I wrote and thought about little else in the first half of 2020. Why this intense preoccupation? The answer is that, although my core competency is financial history, I have been keenly interested in the role of disease in history ever since studying the Hamburg cholera epidemic of 1892 as a graduate student more than 30 years ago. Richard Evans’ meticulously detailed study of that episode introduced me to the idea that the mortality caused by a deadly pathogen is partly a reflection of the social and political order it attacks. It was the class structure as much as the bacterium Vibrio cholerae that killed people in Hamburg, Germany, Evans argued, because the entrenched power of the city’s property owners had been an insuperable obstacle to improving the city’s antiquated water and sewage systems. The mortality rate for the poor was 13 times higher than for the rich.
Researching “The Pity of War” a few years later, I was struck by statistics that suggested the German army had collapsed in 1918 partly because of a surge of illness, possibly resulting from the Spanish influenza pandemic. “The War of the World” (Penguin, 2006) delved more deeply into the history of the 1918-19 pandemic, showing how the First World War ended with twin pandemics — not only influenza but also the ideological contagion of Bolshevism.
The work I did on empires in the 2000s also involved excursions into the history of contagious disease. No account of European settlement in the New World could have omitted the role that disease played in “thinning the Indians, to make room for the English,” as John Archdale, the governor of Carolina in the 1690s, callously remarked. (The title of the second chapter of my book “Empire” was “White Plague.”)
I was also very struck by the terrible toll of tropical disease on British soldiers stationed far from home: A man’s chances of surviving a tour of duty in Sierra Leone were pitifully low — 1 in 2. “The Great Degeneration” (Penguin, 2014) explicitly warned of our growing vulnerability to “the ... random mutation of viruses like influenza,” while “The Square and the Tower” (Penguin, 2017) was essentially a history of the world based on the insight that “network structures are as important as viruses in determining the speed and extent of a contagion.”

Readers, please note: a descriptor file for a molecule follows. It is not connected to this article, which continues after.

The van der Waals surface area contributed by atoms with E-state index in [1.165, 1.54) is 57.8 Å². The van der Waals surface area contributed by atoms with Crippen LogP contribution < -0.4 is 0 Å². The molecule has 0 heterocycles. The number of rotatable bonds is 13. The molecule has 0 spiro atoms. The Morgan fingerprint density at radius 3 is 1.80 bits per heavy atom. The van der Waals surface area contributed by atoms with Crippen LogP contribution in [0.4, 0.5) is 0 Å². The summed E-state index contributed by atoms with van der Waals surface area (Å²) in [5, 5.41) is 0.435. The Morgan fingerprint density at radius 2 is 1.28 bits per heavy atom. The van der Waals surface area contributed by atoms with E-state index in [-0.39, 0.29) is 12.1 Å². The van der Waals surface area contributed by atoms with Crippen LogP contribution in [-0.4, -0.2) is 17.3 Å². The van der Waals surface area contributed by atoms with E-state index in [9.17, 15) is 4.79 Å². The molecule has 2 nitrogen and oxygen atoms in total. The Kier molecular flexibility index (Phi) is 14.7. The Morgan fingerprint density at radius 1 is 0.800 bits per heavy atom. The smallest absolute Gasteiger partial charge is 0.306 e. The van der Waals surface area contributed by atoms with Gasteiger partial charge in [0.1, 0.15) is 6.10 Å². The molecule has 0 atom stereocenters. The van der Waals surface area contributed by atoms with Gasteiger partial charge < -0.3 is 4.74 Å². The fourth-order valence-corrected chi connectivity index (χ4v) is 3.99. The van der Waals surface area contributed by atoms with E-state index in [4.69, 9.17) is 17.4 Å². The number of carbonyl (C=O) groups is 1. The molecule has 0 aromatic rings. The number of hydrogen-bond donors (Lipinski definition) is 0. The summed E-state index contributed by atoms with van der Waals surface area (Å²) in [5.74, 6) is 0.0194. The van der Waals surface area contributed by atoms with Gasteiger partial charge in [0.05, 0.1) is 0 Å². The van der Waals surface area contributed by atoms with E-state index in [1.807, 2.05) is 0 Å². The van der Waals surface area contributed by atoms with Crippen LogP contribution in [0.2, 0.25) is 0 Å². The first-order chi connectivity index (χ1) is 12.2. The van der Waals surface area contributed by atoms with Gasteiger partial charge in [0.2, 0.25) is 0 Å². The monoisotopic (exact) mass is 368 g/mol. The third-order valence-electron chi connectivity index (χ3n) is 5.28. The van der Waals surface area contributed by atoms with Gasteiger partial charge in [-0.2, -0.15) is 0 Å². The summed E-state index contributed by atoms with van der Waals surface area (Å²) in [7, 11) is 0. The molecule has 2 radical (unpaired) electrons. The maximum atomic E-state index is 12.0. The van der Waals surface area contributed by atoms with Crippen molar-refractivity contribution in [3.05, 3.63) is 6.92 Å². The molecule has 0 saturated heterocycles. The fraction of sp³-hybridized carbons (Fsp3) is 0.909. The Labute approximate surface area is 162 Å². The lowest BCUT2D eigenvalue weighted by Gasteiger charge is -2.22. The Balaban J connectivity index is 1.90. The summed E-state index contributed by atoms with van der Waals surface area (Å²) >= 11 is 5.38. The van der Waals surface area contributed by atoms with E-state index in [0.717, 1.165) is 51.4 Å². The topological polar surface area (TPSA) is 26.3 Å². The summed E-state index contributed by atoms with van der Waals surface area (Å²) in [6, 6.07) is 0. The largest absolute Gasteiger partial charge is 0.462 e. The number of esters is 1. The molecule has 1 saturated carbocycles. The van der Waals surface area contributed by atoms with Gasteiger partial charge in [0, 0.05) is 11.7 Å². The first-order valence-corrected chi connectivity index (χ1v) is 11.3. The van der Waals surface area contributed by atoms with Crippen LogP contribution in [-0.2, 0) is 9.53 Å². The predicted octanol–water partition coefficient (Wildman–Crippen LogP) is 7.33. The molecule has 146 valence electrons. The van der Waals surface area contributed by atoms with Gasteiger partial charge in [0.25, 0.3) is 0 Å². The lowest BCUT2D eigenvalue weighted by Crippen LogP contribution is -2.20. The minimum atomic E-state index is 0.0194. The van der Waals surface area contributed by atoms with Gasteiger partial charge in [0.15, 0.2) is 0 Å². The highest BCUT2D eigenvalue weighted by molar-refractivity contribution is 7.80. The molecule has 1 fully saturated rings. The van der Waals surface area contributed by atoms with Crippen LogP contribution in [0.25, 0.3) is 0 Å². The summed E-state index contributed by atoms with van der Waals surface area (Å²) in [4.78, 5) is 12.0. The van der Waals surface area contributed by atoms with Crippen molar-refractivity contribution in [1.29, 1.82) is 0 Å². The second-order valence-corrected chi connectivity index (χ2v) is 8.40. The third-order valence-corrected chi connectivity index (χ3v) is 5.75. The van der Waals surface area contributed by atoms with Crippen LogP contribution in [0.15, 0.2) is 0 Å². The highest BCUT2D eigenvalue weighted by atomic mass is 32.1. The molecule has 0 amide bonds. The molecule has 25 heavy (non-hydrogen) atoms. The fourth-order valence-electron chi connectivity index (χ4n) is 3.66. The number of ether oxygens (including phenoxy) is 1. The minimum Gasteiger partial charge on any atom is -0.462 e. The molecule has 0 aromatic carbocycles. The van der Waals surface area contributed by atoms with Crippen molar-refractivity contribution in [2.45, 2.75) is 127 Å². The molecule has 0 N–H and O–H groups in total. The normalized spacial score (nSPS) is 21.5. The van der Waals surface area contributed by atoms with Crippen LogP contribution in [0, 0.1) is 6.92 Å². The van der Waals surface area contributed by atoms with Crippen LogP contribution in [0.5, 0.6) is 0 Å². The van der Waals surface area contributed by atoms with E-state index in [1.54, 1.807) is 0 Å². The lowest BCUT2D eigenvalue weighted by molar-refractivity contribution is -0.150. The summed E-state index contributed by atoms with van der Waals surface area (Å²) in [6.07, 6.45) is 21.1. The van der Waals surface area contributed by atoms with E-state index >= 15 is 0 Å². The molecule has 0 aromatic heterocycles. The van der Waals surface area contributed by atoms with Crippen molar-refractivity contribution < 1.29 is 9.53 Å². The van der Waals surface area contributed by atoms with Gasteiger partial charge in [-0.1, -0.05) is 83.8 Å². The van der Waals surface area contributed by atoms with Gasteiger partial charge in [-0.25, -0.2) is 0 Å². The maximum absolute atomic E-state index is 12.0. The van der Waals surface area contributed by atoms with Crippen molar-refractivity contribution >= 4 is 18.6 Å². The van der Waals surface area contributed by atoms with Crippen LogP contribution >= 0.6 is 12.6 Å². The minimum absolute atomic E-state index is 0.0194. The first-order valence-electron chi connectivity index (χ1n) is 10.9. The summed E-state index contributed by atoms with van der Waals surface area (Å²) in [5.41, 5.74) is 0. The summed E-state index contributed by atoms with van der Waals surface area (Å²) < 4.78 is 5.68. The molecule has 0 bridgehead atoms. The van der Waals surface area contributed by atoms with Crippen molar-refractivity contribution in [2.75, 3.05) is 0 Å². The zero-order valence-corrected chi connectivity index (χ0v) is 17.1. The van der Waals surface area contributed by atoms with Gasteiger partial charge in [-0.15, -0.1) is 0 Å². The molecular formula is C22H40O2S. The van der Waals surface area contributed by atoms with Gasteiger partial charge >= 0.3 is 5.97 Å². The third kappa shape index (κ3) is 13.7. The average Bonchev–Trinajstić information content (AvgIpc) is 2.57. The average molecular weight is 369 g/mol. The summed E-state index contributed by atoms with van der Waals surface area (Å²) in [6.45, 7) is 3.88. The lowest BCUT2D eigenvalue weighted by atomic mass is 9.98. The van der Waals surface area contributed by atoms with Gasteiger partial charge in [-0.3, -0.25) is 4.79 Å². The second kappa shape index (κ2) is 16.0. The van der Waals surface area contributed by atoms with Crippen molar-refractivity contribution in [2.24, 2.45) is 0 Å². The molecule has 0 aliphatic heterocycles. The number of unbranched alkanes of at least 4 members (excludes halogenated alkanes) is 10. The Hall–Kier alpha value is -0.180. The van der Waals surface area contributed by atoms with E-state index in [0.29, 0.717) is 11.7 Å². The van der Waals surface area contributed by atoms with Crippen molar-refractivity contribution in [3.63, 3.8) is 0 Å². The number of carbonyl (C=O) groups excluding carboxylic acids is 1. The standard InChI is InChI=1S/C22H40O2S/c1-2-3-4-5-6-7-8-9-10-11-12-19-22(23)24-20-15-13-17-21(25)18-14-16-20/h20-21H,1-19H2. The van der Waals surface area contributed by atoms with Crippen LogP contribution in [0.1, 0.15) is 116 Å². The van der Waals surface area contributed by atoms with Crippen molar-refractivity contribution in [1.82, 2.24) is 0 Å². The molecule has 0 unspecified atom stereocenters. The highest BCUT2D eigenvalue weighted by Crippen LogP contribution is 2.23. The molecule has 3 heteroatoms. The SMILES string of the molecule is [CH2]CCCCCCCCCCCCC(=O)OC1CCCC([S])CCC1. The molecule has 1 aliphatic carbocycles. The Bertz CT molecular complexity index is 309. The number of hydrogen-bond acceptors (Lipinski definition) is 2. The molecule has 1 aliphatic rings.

The COVID-19 pandemic is far from over. The death toll worldwide approaches five million, which is certainly an underestimate, as the statistics from a number of large countries (notably Iran and Russia) cannot be trusted. And the cumulative body count continues to rise globally — to say nothing of the number of people whose health has been permanently damaged, which no one has yet estimated. It seems increasingly likely that Lord Martin Rees, Britain’s astronomer royal, has won his bet with the Harvard psychologist Steven Pinker that “bioterror or bioerror will lead to one million casualties in a single event within a six month period starting no later than Dec 31 2020.”
Some epidemiologists have argued that, without drastic social distancing and economic lockdowns, the ultimate death toll could have been between 30 million and 40 million. Because of government restrictions and changes in public behavior, it will surely not be as high.
Yet precisely these “nonpharmaceutical interventions” have inflicted a shock on the world economy far greater than that caused by the 2008-09 financial crisis — potentially as great as the shock of the Great Depression, but compressed into months, not years. Governments had to take drastic fiscal measures to stave off a collapse of the markets.
You see, disasters and their impact are rarely entirely exogenous events, with the exception of a massive meteor strike, which hasn’t happened in 66 million years, or an alien invasion, which hasn’t happened at all. Even a catastrophic earthquake is only as catastrophic as the extent of urbanization along the fault line — or the shoreline, if it triggers a tsunami.
A pandemic is made up of a new pathogen and the social networks that it attacks. We cannot understand the scale of the contagion by studying only the virus itself, because the virus will infect only as many people as social networks allow it to. At the same time, a catastrophe lays bare the societies and states that it strikes. It is a moment of truth, of revelation, exposing some as fragile, others as resilient, and others as “antifragile” — able not just to withstand disaster but to be strengthened by it.